Now That We Have a Cure for Hepatitis C, What Are the Next Treatment Challenges?

Within the next few years, several pipeline hepatitis C (HCV) drugs are expected to be approved in the United States, ensuring that even the most difficult-to-treat patients will soon be able to be cured, according to experts interviewed at The Liver Meeting in Boston.

"Very few patients are being warehoused because there are only a few very niche special populations left," noted Robert Brown, M.D., M.P.H., Gladys and Roland Harriman Professor of Medicine at Weill Cornell Medicine in New York, who summarized data presented at the meeting's Hepatitis Debrief.

"There are three new regimens that we are learning about at this meeting ... that will address the unmet need that remains," said Paul Pockros, M.D., director of the Liver Disease Center Scripps Clinic in La Jolla, California. Those include new regimens from Gilead, AbbVie and Merck, which will be able to cure patients who previously failed treatment, patients with patients with renal failure and genotype 3 patients with cirrhosis.

"Probably the biggest group of patients to think about in the future is the treatment failure group," said Brown. Today, very few patients fail treatment, but that could change as more and more patients are treated and as treatment duration shortens for some patients, he explained.

Merck and Gilead, two pharmaceutical companies with hepatitis C cures, have added an additional drug to their existing two-drug regimens, and these powerful three-drug combinations will likely be able to cure most patients who have previously failed treatment. Merck's new triple regimen includes its backbone drug grazoprevir, plus two new drugs, MK-3682 and Ruzasvir, while Gilead's triple includes its backbone sofosbuvir (Sovaldi), plus velpatasvir and voxilaprevir.

AbbVie, meanwhile, is moving forward with a powerful two-drug regimen of ABT493 (glecaprevir) and ABT530 (pibrentasvir), a powerful combination that will be important for end-stage renal disease patients who cannot tolerate a nucleotide analog inhibitor, or "nuc," such as sofosbuvir.

With good treatment options for almost all patients, Brown said, the next big challenge will be to improve hepatitis C screening, to screen cured patients for hepatocellular carcinoma (liver cancer) and to help active drug users who might get reinfected.

Better Screening for HCV and Liver Cancer

Current guidelines call for routine hepatitis C screenings for people born between 1945 and 1965 (the baby boomer generation) and any other patients deemed high-risk, such as injection drug users. An estimated 3.9 million Americans are infected with hepatitis C, yet anywhere from 40%-85% might not know they're infected, according to the Centers for Disease Control and Prevention. Expanding the screening guidelines might be one way to ensure more people get tested, said Pockros.

"We should absolutely have universal screening at some point," Pockros said. "That's a no brainer." Universal testing would include a one-time test for all Americans, much like HIV guidelines. Unfortunately, only a minority of the patients who test positive for hepatitis C are actually treated, highlighting some of the lingering barriers to access spurred by high drug prices.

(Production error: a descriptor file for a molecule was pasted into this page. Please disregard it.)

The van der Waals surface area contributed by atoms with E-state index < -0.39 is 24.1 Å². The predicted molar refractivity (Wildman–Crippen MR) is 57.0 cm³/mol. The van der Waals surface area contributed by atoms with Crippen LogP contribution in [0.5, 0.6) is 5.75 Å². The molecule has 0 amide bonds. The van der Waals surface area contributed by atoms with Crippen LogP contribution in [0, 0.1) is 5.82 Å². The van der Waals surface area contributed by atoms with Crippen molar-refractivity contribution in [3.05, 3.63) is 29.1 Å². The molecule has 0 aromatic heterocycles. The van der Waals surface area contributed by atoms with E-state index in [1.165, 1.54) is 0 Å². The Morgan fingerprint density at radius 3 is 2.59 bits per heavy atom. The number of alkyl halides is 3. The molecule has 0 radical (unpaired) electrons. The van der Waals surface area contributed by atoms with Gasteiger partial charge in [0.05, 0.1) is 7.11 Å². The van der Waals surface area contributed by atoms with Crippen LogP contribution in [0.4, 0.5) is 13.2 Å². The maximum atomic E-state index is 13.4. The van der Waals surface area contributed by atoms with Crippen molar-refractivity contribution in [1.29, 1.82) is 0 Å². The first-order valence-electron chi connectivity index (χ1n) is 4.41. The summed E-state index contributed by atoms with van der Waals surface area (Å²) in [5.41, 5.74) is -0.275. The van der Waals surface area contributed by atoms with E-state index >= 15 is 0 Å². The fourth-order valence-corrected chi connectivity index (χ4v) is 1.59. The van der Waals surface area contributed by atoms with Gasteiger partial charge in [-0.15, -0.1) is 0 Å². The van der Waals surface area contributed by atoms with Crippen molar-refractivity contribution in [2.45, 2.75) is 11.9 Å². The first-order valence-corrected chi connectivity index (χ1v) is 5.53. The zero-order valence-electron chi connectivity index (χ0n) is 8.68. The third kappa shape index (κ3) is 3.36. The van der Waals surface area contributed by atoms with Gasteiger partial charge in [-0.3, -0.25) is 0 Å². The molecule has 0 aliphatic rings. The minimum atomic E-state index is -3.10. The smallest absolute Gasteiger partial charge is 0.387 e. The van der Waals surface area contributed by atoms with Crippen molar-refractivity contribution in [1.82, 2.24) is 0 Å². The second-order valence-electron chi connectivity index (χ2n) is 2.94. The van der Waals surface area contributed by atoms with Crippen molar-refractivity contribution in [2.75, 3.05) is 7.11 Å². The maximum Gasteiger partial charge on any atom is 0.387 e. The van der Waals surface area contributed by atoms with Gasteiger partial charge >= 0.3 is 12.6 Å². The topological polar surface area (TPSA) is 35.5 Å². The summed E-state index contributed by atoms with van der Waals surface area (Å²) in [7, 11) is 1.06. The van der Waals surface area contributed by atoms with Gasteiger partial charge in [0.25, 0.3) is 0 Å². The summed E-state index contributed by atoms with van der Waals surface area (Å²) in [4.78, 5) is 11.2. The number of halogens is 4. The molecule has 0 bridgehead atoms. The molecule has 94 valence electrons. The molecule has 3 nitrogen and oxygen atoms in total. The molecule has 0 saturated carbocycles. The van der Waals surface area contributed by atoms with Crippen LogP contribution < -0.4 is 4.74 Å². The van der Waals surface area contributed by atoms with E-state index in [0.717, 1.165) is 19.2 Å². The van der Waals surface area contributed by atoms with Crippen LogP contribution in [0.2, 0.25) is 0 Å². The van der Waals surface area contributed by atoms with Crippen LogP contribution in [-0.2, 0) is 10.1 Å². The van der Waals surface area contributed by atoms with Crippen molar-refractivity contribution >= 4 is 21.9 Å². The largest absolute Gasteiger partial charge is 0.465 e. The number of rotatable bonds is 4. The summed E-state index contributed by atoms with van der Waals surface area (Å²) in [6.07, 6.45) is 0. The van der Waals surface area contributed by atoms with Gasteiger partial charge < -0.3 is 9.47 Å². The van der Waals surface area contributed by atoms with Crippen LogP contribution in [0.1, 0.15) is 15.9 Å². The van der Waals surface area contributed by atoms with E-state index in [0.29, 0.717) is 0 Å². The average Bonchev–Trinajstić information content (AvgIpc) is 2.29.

As more patients are tested and treated, doctors will need to do a better job of screening for liver conditions even after patients are cured of hepatitis C, Brown said. Even after patients are cured, many need to be continuously screened for liver cancer. Brown explained that it is useless to cure patients of hepatitis C if they subsequently die of preventable liver cancer.

"The guidelines are clear that cancer screening needs to continue in patients who have cirrhosis," Brown said, yet that guidance "isn't followed very closely." Brown emphasized that doctors need to be careful not to "cure hepatitis C and then ignore that patients may be at risk for other liver diseases."

Retreatment in People Who Inject Drugs

The medical community also needs to do a much better job of finding comprehensive treatment strategies for patients who inject drugs, Brown said. Most doctors agree that people who inject drugs should be treated for hepatitis C, even if their risk of reinfection is higher than that of the general population. It's a concept called "treatment as harm reduction," and the idea is that treating active drug users will diminish the pool of potential infections.

According to recently published data, reinfection rates among people who inject drugs are low, but still a cause for concern. C-EDGE Co-Star was a clinical trial that enrolled patients on opioid substitution therapy. Nearly 200 patients were followed and, of those, about half reported illicit drug use. Of those, eight were reinfected, which the authors estimated to be a reinfection rate of 2.8 per 100 person years.

"As a public health issue, if only three percent are reinfected per year, we probably are doing treatment as harm reduction," Brown said. However, he cautioned, outside of a controlled setting such as a clinical trial, the reinfection rate might be higher.

"You either have to treat enough people that the pool of infection is low, or you have to build in harm reduction, otherwise you just have a revolving door," he said. Therefore, it's essential not only to treat injection drug users, but also to build robust harm reduction programs so patients can stop using injection drugs.

"I think reinfection highlights the need to build in harm reduction as a treatment strategy," which includes helping patients seek rehabilitation, Brown said. "As physicians, I don't think we're doing our jobs if we're just curing a patient's hepatitis C without harm reduction around alcohol use and [intravenous] drug use."